State
v.
Anglero

Not overruled or negatively treated on appealinfoCoverage
Court of Appeals of Ohio EIGHTH APPELLATE DISTRICT COUNTY OF CUYAHOGADec 6, 2018
No. 106336 (Ohio Ct. App. 2018)
No. 1063362018 Ohio 4852

No. 106336

12-06-2018

STATE OF OHIO PLAINTIFF-APPELLEE v. EFRAIN ANGLERO DEFENDANT-APPELLANT

ATTORNEY FOR APPELLANT J. Charles Ruiz-Bueno 36130 Ridge Road Willoughby, Ohio 44094 ATTORNEYS FOR APPELLEE Michael C. O'Malley Cuyahoga County Prosecutor By: Amy Venesile Callista Plemel Assistant County Prosecutors The Justice Center, 9th Floor 1200 Ontario Street Cleveland, Ohio 44113


JOURNAL ENTRY AND OPINION JUDGMENT: AFFIRMED Criminal Appeal from the Cuyahoga County Court of Common Pleas
Case No. CR-16-611546-B BEFORE: Blackmon, J., Boyle, P.J., and Jones, J.

ATTORNEY FOR APPELLANT

J. Charles Ruiz-Bueno
36130 Ridge Road
Willoughby, Ohio 44094

ATTORNEYS FOR APPELLEE

Michael C. O'Malley
Cuyahoga County Prosecutor By: Amy Venesile
Callista Plemel
Assistant County Prosecutors
The Justice Center, 9th Floor
1200 Ontario Street
Cleveland, Ohio 44113 PATRICIA ANN BLACKMON, J.:

{¶1} Efrain Anglero ("Anglero") appeals from the trial court's denial of his motion to withdraw guilty plea and assigns the following errors for our review:

I. The trial court erred in failing to grant indigent defendant's motion to waive mandatory fines.
II. Whether the trial court committed reversible error when it denied the Appellant's motion to withdraw guilty plea.


{¶2}
Having reviewed the record and pertinent law, we affirm. The apposite facts follow.

{¶3} On January 19, 2017, Anglero pled guilty to drug trafficking with firearm, forfeiture, and juvenile specifications; multiple counts of drug possession; two counts of having a weapon while under disability; and possession of criminal tools. On January 30, 2017, the court sentenced Anglero to a total of seven years in prison and ordered him to pay a mandatory fine of $10,000. Anglero did not file a direct appeal. However, he filed a series of pro se motions related to payment of the fine, that the court denied. Additionally, on August 28, 2017, Anglero filed a pro se motion to withdraw his guilty plea, that the court denied on September 5, 2017. It is from this order that Anglero appeals.

Anglero filed his notice of appeal pro se, and on December 22, 2017, he filed a motion to appoint counsel that this court granted. Anglero's appellate brief was filed by his appointed counsel. --------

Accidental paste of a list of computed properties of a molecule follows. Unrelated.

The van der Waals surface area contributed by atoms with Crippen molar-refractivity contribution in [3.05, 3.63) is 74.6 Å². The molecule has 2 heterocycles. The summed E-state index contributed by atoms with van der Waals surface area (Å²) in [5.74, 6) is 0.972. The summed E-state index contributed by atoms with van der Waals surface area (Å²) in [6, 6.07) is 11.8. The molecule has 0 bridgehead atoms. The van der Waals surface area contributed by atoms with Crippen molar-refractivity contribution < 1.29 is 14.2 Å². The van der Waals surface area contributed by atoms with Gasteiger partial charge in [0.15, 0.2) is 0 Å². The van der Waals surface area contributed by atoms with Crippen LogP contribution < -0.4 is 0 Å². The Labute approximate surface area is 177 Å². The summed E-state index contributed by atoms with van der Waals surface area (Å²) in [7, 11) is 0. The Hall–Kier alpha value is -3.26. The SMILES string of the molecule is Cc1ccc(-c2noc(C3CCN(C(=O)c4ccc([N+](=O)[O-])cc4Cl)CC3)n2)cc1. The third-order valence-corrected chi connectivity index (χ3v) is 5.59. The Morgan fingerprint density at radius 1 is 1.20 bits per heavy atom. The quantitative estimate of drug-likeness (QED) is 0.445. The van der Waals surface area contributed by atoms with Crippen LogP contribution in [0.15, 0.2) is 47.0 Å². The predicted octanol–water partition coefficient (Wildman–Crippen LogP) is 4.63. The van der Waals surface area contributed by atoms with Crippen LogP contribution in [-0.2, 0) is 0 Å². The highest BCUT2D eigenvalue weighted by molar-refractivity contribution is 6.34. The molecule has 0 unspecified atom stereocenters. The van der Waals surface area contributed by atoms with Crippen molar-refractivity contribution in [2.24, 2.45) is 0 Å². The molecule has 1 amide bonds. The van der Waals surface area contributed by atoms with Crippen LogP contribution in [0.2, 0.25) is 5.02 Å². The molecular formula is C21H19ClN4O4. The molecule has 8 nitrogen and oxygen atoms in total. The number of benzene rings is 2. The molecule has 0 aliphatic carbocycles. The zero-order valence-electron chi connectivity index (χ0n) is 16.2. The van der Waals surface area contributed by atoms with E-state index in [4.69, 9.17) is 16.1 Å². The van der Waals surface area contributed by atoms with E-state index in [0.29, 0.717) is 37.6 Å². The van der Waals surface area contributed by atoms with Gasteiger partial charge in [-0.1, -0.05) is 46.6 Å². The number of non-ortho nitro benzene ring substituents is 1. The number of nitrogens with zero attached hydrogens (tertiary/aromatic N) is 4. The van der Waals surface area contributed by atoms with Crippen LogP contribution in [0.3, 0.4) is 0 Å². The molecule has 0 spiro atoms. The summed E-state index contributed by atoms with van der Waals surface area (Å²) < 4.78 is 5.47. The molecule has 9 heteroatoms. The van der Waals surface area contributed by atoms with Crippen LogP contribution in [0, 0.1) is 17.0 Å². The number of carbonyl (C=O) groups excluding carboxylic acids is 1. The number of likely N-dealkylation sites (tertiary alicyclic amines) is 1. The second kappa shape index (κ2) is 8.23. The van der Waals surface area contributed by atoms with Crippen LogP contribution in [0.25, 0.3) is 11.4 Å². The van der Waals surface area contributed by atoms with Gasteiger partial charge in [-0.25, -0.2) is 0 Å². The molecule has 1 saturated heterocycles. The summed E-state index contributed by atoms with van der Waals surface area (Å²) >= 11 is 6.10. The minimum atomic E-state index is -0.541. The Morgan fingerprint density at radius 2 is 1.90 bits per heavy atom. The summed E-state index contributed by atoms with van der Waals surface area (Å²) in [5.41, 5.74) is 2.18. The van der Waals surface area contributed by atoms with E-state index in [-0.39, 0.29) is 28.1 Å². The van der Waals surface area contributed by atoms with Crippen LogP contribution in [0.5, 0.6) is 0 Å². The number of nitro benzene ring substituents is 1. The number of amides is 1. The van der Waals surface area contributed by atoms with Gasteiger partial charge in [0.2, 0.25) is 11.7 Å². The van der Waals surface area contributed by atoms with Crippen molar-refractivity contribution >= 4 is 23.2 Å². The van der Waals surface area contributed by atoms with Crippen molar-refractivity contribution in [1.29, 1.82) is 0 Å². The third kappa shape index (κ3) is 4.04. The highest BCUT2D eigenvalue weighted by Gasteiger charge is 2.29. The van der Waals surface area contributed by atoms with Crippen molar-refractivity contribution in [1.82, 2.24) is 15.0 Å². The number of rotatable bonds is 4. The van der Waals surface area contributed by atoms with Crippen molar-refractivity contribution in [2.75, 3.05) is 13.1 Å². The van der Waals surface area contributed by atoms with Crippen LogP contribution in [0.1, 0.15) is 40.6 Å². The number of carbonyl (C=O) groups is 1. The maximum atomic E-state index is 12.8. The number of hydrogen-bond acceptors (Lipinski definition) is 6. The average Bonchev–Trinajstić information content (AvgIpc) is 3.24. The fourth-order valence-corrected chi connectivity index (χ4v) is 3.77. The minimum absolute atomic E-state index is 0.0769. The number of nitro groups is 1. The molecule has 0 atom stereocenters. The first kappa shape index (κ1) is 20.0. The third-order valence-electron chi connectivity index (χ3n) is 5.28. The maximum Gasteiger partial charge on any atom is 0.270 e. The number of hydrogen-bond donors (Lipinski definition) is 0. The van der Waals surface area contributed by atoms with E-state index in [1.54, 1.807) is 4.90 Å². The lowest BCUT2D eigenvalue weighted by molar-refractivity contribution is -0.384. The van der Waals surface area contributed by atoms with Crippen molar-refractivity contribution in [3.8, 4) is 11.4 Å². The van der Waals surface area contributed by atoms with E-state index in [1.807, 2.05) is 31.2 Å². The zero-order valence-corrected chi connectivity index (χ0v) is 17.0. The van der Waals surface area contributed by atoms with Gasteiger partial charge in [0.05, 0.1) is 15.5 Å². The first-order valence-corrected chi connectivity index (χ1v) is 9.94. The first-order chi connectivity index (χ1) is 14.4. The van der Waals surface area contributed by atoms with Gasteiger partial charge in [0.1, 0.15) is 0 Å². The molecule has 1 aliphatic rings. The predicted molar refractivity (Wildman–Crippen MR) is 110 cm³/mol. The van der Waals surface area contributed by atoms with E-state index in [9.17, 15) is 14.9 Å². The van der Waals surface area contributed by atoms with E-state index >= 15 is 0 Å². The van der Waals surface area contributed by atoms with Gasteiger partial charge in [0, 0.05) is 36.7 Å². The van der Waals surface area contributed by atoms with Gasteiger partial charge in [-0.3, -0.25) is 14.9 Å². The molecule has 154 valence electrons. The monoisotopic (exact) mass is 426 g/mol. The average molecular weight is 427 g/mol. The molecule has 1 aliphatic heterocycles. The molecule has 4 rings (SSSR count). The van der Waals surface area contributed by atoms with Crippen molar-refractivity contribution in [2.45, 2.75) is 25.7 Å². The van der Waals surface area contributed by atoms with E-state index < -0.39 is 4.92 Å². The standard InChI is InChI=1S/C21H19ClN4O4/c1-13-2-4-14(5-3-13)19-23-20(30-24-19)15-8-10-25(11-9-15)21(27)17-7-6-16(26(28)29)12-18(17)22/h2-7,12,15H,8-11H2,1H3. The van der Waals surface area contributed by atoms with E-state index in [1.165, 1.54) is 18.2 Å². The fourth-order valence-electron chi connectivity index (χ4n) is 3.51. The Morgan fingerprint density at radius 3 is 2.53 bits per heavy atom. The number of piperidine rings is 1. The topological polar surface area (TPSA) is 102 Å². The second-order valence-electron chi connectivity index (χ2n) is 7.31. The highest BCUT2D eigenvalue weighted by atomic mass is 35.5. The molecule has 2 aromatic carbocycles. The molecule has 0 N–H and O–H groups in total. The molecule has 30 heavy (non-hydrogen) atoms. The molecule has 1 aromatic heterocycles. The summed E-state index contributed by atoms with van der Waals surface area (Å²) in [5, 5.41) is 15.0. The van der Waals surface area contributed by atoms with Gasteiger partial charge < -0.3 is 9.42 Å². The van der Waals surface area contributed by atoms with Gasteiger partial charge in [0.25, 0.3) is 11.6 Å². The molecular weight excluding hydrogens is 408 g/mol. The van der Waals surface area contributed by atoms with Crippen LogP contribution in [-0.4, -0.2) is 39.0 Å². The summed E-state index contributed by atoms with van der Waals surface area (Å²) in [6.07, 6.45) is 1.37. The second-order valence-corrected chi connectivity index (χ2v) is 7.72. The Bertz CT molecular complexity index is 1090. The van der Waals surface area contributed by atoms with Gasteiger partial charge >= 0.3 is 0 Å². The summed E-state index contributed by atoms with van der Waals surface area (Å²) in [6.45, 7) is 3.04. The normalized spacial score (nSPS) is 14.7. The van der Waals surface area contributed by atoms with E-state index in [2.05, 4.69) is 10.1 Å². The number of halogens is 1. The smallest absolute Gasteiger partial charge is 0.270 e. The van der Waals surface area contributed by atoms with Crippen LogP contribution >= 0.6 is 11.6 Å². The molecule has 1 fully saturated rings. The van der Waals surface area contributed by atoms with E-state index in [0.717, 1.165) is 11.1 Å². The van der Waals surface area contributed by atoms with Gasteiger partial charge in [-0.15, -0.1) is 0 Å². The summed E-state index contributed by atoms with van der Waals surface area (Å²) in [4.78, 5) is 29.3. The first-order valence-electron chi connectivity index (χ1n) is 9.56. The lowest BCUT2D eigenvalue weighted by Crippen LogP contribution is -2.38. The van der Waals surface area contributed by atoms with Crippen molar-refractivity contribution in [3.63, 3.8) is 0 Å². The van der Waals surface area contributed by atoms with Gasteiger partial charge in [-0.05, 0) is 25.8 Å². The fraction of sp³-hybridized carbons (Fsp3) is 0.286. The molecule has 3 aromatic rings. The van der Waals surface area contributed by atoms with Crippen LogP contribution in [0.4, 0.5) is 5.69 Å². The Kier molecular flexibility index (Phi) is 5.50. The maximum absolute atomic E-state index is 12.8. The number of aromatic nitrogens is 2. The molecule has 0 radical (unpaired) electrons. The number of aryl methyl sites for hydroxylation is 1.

Mandatory Fines

{¶4} Anglero argues that his plea agreement included the imposition of a $5,000 fine on his third-degree felony convictions and a waiver of the fines on his first-degree felony convictions. During Anglero's plea hearing, the state agreed that a $5,000 fine was part of the recommended global sentence. At the sentencing hearing, however, the court imposed both a $5,000 fine and a $10,000 fine on Count 1, which is a first-degree felony. Compare "So I'll impose a $5,000 mandatory minimum fine in Count 1" with "The Court after conducting its hearing finds that this defendant does have the ability to earn income, and therefore, in Count 1, for the drug trafficking, I'll impose a $10,000 mandatory minimum fine, and I'll find that he is able to pay those fines." The sentencing journal entry, however, reflects only the imposition of a $10,000 fine on count one.

{¶5} The state argues that Anglero's challenge to his fine is barred by the doctrine of res judicata, because it should have been, but was not, raised in a direct appeal. Anglero's motion to withdraw his guilty plea which is the only issue properly before this court, is based on the trial court's failure to properly impose postrelease control. The imposition of fines is not part of Anglero's motion to withdraw his guilty plea.

{¶6} "[A] convicted defendant is precluded under the doctrine of res judicata from raising and litigating in any proceeding, except an appeal from that judgment, any defense or any claimed lack of due process that was raised or could have been raised by the defendant at the trial which resulted in that judgment of conviction or on appeal from that judgment." (Emphasis sic.) State v. Szefcyk, 77 Ohio St.3d 93, 96, 671 N.E.2d 233 (1996).